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Hamza says ‘Talk to an Iraqi’

Published: October 23, 2009
Section: News

24 year old Iraqi journalist and photographer Haider Hamza spoke about his experiences living through the Iraq War at a lecture Tuesday evening in Goldfarb library.

Hamza lectured and presented a slideshow of photographs to students, professors, and adults in the Rappaporte Treasure Hall. The event was sponsored by the Schuster Institute for Investigative Journalism in celebration of the institute’s fifth anniversary.

Hamza, who requested that his lecture be entirely off the record due to security concerns, has had his photos appear numerous times in several international publications.

Hamza decided to travel to the United States as part of a Fulbright scholarship in 2007 in order to better understand American civilians’ feelings about the war in Iraq. He has since spoken about the war in 35 states. Working for various major news networks, including Reuters and ABC News, Hamza covered the 40 live trial sessions of former Iraqi President Saddam Hussein and the country’s elections.

Wherever he travels in the United States, Hamza takes with him a sign that reads “Talk to an Iraqi,” and his story and journey were shown on Showtime’s “This American Life,” as well as on NPR.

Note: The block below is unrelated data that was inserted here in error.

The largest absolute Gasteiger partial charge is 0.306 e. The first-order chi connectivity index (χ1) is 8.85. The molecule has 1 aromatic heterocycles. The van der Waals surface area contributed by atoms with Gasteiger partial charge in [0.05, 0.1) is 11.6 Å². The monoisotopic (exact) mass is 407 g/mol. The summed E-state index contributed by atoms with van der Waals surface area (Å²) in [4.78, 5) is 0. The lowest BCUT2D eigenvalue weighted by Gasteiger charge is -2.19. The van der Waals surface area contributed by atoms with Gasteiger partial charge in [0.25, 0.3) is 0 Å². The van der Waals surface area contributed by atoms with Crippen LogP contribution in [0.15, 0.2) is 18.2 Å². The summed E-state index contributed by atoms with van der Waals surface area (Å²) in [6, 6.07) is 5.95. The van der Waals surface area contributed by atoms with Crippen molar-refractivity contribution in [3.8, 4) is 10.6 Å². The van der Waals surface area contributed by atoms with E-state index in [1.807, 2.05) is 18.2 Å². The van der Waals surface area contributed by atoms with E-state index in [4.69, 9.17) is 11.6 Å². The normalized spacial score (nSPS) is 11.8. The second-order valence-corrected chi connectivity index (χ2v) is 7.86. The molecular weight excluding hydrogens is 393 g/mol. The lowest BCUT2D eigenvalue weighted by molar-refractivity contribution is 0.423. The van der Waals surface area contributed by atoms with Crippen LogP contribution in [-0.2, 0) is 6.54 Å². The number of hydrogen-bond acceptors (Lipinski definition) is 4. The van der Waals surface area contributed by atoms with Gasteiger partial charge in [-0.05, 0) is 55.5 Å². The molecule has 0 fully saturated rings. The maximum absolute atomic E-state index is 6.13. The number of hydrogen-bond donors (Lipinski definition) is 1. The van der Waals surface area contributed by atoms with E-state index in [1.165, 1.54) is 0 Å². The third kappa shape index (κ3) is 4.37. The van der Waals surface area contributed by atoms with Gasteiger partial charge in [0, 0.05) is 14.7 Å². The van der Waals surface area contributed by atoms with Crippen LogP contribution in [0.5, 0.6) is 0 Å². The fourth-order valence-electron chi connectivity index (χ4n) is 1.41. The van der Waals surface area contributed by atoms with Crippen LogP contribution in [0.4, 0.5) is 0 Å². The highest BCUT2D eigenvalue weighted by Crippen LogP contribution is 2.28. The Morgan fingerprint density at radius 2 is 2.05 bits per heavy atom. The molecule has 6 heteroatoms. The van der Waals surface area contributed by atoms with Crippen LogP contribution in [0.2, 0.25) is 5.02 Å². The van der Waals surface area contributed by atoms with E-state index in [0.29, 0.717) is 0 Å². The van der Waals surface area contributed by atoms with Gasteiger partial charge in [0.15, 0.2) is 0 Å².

“Journalism unfortunately is a job where you’re really only as good as your last story,” Hamza said in an interview with The Hoot, immediately following his presentation. “In Iraq, everyday is a breaking story. Then you realize there’s always going to be another story,” he explained.

Hamza spoke openly about his experience covering the war at such a young age and answered several questions from the audience, while he revealed graphic photographs containing mutilated bodies, nudity, and bloodshed.

Becky Sniderman ‘10 was impressed with the power of Hamza’s photographs.

“It made me realize that a picture is extremely powerful. It makes you feel very connected to the people that are featured in the photos,” she said.

Hamza said while it was difficult to witness such suffering without helping those he photographed, he needed to maintain his identity as a journalist.

“When you are in such a big crisis, and you realize that whatever you do, you aren’t going to save enough people, then you’ve got to say I’m a journalist, I’m not an activist, I’m not a UN relief worker,” he said in the interview.

Through his explanation of the difficulties faced when photographing atrocities, Hamza conveyed how taking a photo allows him to feel that he is actively doing something about what is occurring.

“Everyday you feel angry. I feel angry more than the average person because I’m exposed to more than the average person is,” Hamza said.

“You feel you want to do something. But then you go back and every time you snap a shot some part of that anger goes away, because you feel you’ve done something.”

The event was brought to Brandeis, after Professor Gordon Fellman (SOC), a sociology professor at Brandeis for 40 years, suggested that the Social Just Leadership Series invite Hamza to speak at their opening event for the current school year.

“His intention was good – to be objective and give honest information, as opposed to a biased ulterior motive that I often see in reporting,” said an American soldier present at the talk who asked to remain anonymous.

He elaborated saying,“That makes a big difference to me as a soldier, because he’s [Hazma] talking about sensitive things. As a viewer, as the consumer, that’s what I value in reporting and journalism.”